Reflections on Climate Adaptation 2018

Honours Research Fellow Alice Simpson-Young shares some of the positive stories and initiatives that emerged during the NCCARF Climate Adaptation 2018 conference.

NCCARF Conference _ Source Twitter @NCCARF.

For a few years now, I have wanted to write a ‘good news’ blog, because in amongst all the doom and gloom about climate change, both in the mitigation and adaptation space, some positive stories do emerge. Particularly, I wanted to write about fun and positive stories in environmental politics, like the Montreal Protocol, the Antarctic Treaty and negotiations around Hans Island in the Arctic. However, after attending the NCCARF Climate Adaptation 2018 conference, with over 400 other climate adaptation researchers and practitioners, four positive ‘good news’ stories emerged.

I want to start by acknowledging that the state of our climate is a dire situation, and I don’t want this post to justify inaction, however, no one can be effective in researching and working in the climate space if they don’t sometimes take the time to reflect on the positives. So, grab a cup of tea, and take 10 minutes to allow yourself to hear some good news.

Cooling Communities

The ‘Cooling Communities’ initiative is a wonderful example of how local government can change the lives of their residents through increasing resilience, reducing emissions and reducing costs in a highly practical, achievable and replicable way. As Kathryn Skidmore and Mike Collins presented the initiative at the conference, their passion and enthusiasm spread throughout the room.

Moreland City Council and Moreland Energy Foundation’s (MEFL) ‘Cooling Communities’ project aimed to understand the actions required to mitigate the Urban Heat Island Effect (UHIE) for vulnerable social housing residents. A concept central to the project was that UHIE impacts are not equally felt, and even newer social housing developments are not built to keep residents safe and comfortable.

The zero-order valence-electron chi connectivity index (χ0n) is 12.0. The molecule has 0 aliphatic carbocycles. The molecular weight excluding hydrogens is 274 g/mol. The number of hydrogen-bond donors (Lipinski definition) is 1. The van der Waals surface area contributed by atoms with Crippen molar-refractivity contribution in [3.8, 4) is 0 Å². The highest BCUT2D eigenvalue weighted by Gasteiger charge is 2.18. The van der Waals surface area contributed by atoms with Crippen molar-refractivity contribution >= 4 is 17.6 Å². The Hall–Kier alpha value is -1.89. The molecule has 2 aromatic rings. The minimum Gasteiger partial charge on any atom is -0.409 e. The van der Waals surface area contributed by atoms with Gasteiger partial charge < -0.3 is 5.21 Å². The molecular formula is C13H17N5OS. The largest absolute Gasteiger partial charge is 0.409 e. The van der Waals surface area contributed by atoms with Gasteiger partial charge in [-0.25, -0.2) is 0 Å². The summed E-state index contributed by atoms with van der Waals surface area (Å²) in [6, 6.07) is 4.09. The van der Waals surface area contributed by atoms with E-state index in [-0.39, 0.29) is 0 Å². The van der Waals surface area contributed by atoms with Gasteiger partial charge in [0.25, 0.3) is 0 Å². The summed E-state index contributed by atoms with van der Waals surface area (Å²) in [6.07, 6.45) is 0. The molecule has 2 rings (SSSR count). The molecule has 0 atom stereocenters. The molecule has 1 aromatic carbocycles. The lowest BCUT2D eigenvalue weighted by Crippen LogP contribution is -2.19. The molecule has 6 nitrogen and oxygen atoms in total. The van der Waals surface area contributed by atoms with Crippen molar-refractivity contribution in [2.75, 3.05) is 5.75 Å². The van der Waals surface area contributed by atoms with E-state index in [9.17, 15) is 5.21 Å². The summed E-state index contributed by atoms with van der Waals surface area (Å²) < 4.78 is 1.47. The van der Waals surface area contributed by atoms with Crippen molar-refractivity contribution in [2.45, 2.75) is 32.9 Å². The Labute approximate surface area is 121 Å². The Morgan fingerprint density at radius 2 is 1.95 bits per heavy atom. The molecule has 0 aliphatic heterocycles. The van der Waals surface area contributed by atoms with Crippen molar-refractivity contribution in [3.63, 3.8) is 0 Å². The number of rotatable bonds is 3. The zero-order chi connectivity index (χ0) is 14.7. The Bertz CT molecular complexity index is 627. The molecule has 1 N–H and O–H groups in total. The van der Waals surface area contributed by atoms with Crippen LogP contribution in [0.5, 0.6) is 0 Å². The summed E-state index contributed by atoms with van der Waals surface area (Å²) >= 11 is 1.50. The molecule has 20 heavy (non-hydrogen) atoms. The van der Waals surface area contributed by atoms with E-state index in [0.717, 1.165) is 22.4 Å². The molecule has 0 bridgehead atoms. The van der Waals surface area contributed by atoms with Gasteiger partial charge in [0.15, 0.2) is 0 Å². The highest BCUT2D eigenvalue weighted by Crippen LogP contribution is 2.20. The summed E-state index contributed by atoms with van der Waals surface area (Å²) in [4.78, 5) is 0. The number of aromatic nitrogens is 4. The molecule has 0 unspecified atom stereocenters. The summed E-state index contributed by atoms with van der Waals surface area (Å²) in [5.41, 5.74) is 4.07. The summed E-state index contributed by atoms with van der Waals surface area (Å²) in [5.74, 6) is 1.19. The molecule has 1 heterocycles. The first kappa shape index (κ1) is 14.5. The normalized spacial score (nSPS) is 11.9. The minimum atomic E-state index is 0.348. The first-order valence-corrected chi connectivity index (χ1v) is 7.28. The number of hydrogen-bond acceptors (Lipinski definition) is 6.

The project retrofitted ten social housing properties, to improve their resilience to heat. This included insulating roofs, planting trees in backyards and installing water tanks to water the plants. Residents have experienced various positive social outcomes including increased comfort, better sleep, and social inclusion from more visits from family and friends.

Although the project found that the state of social housing is inadequate under climate change, I see this as a ‘good news’ story because Kathryn and Mike showed that lives can be improved if building and planning regulations accommodate for the UHIE.

You can read the Cooling Communities Final Report here.

Islands of Resilience

In a presentation on building community resilience in Masig, in the Torres Strait, Hilda Mosby and John Rainbird from the Torres Strait Regional Authority Board told us about the issues facing the region, including concerns around sea-level rise, erosion, population growth in neighbouring countries putting pressure on marine food stocks, and pollution from mining and development.

Hilda Mosby from Torres Strait Regional Authority Board at Adapt 2018. Source: Twitter @ Kirsten Lovejoy.

Hilda told the story of when the dams reached a dangerously low level of 10%, instead of waiting to be advised on what to do, and taking advice from government officials, the community took it into their own hands. Hilda and others spoke to members of the community and to local businesses, requesting that they use less water. Before long, the dam levels were back up to 70%.

This story illustrates, among other things, what can happen when communities are connected and how connected communities lead to more resilient communities that are able to respond when a shock or stress comes.